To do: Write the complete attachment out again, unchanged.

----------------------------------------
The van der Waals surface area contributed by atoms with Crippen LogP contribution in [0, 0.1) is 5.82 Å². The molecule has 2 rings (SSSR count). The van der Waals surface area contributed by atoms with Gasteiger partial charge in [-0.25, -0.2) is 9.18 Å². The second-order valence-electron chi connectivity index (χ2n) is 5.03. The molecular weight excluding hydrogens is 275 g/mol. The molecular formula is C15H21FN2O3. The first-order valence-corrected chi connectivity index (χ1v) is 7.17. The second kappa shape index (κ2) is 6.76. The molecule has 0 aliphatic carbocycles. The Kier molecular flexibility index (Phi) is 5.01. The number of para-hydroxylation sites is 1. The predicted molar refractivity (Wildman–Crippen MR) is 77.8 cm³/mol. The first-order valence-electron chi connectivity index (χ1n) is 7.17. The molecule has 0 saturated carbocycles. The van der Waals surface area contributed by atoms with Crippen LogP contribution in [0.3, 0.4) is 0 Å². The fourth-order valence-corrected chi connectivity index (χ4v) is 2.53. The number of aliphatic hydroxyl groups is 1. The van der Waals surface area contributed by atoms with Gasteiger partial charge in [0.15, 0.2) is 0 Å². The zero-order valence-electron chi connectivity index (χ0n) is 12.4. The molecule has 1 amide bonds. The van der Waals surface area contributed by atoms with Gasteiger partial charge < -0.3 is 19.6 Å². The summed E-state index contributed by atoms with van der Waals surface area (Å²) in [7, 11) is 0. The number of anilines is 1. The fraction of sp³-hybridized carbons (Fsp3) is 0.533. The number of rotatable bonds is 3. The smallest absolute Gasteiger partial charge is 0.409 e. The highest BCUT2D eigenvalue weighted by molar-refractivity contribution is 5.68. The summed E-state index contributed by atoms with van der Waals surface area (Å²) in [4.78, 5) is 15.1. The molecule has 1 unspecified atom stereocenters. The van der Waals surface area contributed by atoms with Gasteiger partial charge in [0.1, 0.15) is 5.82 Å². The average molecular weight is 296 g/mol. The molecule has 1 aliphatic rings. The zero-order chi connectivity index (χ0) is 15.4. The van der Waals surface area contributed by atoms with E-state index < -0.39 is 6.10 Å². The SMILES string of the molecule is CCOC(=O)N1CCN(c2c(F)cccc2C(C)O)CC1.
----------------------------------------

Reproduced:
The van der Waals surface area contributed by atoms with Crippen LogP contribution in [0, 0.1) is 5.82 Å². The molecule has 2 rings (SSSR count). The van der Waals surface area contributed by atoms with Gasteiger partial charge in [-0.25, -0.2) is 9.18 Å². The second-order valence-electron chi connectivity index (χ2n) is 5.03. The molecular weight excluding hydrogens is 275 g/mol. The molecular formula is C15H21FN2O3. The first-order valence-corrected chi connectivity index (χ1v) is 7.17. The second kappa shape index (κ2) is 6.76. The molecule has 0 aliphatic carbocycles. The Kier molecular flexibility index (Phi) is 5.01. The number of para-hydroxylation sites is 1. The predicted molar refractivity (Wildman–Crippen MR) is 77.8 cm³/mol. The first-order valence-electron chi connectivity index (χ1n) is 7.17. The molecule has 0 saturated carbocycles. The van der Waals surface area contributed by atoms with Crippen LogP contribution in [0.3, 0.4) is 0 Å². The fourth-order valence-corrected chi connectivity index (χ4v) is 2.53. The number of aliphatic hydroxyl groups is 1. The van der Waals surface area contributed by atoms with Gasteiger partial charge in [0.15, 0.2) is 0 Å². The zero-order valence-electron chi connectivity index (χ0n) is 12.4. The molecule has 1 amide bonds. The van der Waals surface area contributed by atoms with Gasteiger partial charge < -0.3 is 19.6 Å². The summed E-state index contributed by atoms with van der Waals surface area (Å²) in [7, 11) is 0. The number of anilines is 1. The fraction of sp³-hybridized carbons (Fsp3) is 0.533. The number of rotatable bonds is 3. The smallest absolute Gasteiger partial charge is 0.409 e. The highest BCUT2D eigenvalue weighted by molar-refractivity contribution is 5.68. The summed E-state index contributed by atoms with van der Waals surface area (Å²) in [4.78, 5) is 15.1. The molecule has 1 unspecified atom stereocenters. The van der Waals surface area contributed by atoms with Gasteiger partial charge in [0.1, 0.15) is 5.82 Å². The average molecular weight is 296 g/mol. The molecule has 1 aliphatic rings. The zero-order chi connectivity index (χ0) is 15.4. The van der Waals surface area contributed by atoms with E-state index < -0.39 is 6.10 Å². The SMILES string of the molecule is CCOC(=O)N1CCN(c2c(F)cccc2C(C)O)CC1.